integration and professional development by modeling best practices in staff

development sessions and by establishing professional development learning


Not only is a technology coordinator the instruction expert, but has to also be

the technical expert as well. In the technical category, the technology

coordinator should be able to maintain technology equipment and materials

and also recommend and purchase specific technology hardware. He/she

also reviews, evaluates, and informs teachers of recent technology products.

In the analysis category, the technology coordinator offers direction for

technology planning processes and implementation of specific technology

policies in their school district. By developing a technology plan, it helps a

school district clarify its goals and focus its efforts so that it uses technology

to increase student achievement.

In the leadership category, the technology coordinator not only supervises

employees who may work with him/her, but must also exhibit specific

leadership skills such as being visionary and collaborative. However,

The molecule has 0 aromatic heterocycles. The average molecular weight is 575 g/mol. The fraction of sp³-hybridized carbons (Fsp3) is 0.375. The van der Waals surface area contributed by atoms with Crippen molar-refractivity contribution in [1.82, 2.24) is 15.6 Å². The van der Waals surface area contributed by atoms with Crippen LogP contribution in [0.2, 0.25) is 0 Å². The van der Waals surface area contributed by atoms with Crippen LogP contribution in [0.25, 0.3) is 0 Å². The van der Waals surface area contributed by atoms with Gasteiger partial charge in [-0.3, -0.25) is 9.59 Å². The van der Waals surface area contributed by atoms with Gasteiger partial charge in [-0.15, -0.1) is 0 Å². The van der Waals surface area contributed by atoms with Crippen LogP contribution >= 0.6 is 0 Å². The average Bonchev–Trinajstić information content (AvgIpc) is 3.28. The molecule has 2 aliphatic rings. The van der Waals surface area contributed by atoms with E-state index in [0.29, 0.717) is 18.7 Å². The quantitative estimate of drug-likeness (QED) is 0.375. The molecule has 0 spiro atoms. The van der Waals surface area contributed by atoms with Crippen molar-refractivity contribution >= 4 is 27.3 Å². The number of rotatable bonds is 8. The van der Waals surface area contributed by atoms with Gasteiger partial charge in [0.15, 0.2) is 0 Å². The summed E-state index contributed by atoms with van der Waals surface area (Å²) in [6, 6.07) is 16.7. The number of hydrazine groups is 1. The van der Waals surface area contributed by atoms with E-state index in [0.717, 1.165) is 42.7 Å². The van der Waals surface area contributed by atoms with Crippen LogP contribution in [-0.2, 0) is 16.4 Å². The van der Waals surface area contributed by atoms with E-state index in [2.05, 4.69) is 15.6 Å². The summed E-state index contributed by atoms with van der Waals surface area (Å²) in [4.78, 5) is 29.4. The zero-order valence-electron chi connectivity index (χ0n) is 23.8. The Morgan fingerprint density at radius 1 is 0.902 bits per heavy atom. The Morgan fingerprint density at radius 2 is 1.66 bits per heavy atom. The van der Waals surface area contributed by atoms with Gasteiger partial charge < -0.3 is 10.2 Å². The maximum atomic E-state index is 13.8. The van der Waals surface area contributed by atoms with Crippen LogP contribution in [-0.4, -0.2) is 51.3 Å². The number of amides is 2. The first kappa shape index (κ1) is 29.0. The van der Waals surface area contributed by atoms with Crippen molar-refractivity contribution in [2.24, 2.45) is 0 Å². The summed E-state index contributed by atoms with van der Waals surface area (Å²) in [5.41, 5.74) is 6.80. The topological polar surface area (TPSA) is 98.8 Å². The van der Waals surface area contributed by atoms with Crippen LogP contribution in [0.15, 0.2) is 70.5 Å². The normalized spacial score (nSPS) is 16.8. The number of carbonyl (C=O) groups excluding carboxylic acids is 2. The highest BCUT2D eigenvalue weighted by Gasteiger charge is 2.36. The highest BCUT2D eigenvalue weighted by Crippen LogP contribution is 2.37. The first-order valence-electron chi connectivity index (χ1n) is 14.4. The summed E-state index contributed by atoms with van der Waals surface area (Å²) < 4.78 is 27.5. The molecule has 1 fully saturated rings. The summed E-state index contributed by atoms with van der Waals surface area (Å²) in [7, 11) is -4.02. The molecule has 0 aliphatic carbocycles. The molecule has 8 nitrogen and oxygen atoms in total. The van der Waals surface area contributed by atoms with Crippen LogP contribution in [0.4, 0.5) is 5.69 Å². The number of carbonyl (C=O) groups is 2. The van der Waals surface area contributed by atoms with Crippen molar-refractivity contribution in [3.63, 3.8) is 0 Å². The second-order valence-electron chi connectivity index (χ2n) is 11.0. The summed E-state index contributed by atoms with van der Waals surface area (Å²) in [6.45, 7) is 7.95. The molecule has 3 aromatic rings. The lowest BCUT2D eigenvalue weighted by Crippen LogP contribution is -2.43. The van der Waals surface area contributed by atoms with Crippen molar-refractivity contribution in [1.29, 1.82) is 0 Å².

according to this article, the leadership category is ambiguous. The question

is should providing technology leadership should be given to just one person

or should it be shared? Later on in the article, the authors decided to

investigate the leadership characteristics a technology coordinator should

have by doing a mixed methods approach. The results that the authors

came up with is that technology coordinators are basically the leaders of

their school or school district when it is dealing with technology and they

also have other leadership skills such as being a problem solver and a



I liked how this article broke down the job of a technology coordinator into

four different categories and explained in detail what each part of that job

details. What was interesting was the leadership category. That is what

most of the paper was about, trying to figure out what type of leadership

skills should a technology coordinator entails. I believe that the technology

coordinator should encompass all of those skills that were mentioned but